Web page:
Impacts of sea-level rise and urbanization on groundwater availability and sustainability of coastal communities in semi-arid South Texas

Venkatesh Uddameri, Sreeram Singaraju, E. Annette Hernandez

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24 Scopus citations


The sea levels along the semi-arid South Texas coast are noted to have risen by 3-5 mm/year over the last five decades. Data from General Circulation Models (GCMs) indicate that this trend will continue in the 21st century with projected sea level rise in the order of 1.8-5.9 mm/year due to the melting of glaciers and thermal ocean expansion. Furthermore, the temperature in South Texas is projected to increase by as much as 4 °C by the end of the 21st century creating a greater stress on scarce water resources of the region. Increased groundwater use hinterland due to urbanization as well as rising sea levels due to climate change impact the freshwater-saltwater interface in coastal aquifers and threaten the sustainability of coastal communities that primarily rely on groundwater resources. The primary goal of this study was to develop an integrated decision support framework to assist land and water planners in coastal communities to assess the impacts of climate change and urbanization. More specifically, the developed system was used to address whether coastal side (primarily controlled by climate change) or landward side processes (controlled by both climate change and urbanization) had a greater control on the saltwater intrusion phenomenon. The decision support system integrates a sharp-interface model with information from GCMs and observed data and couples them to statistical and information-theoretic uncertainty analysis techniques. The developed decision support system is applied to study saltwater intrusion characteristics at a small coastal community near Corpus Christi, TX. The intrusion characteristics under various plausible climate and urbanization scenarios were evaluated with consideration given to uncertainty and variability of hydrogeologic parameters. The results of the study indicate that low levels of climate change have a greater impact on the freshwater-saltwater interface when the level of urbanization is low. However, the rate of inward intrusion of the saltwater wedge is controlled more so by urbanization effects than climate change. On a local (near coast) scale, the freshwater-saltwater interface was affected by groundwater production locations more so than the volume produced by the community. On a regional-scale, the sea level rise at the coast was noted to have limited impact on saltwater intrusion which was primarily controlled by freshwater influx from the hinterlands towards the coast. These results indicate that coastal communities must work proactively with planners from the up-dip areas to ensure adequate freshwater flows to the coast. Field monitoring of this parameter is clearly warranted. The concordance analysis indicated that input parameter sensitivity did not change across modeled scenarios indicating that future data collection and groundwater monitoring efforts should not be hampered by noted divergences in projected climate and urbanization patterns.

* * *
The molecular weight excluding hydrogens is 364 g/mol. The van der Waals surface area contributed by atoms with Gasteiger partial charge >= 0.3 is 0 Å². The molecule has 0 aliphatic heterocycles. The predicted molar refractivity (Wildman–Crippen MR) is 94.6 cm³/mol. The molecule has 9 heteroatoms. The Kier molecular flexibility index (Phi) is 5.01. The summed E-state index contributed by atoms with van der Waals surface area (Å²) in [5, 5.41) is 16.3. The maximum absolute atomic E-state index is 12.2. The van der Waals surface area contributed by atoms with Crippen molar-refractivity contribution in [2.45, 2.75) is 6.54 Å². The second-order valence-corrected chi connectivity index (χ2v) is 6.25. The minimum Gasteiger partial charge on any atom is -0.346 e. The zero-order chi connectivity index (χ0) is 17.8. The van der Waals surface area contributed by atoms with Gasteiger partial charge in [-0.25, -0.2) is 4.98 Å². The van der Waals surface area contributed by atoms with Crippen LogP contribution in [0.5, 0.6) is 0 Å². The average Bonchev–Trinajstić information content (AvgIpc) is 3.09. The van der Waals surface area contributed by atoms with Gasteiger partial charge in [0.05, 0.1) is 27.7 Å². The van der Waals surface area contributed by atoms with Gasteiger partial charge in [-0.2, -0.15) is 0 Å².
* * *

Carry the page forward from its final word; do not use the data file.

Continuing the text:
Original languageEnglish
Pages (from-to)2503-2515
Number of pages13
JournalEnvironmental Earth Sciences
Issue number6
StatePublished - Mar 2014


  • Climate change impact assessment
  • Groundwater availability
  • Salt water intrusion
  • Sea level rise
  • Urbanization


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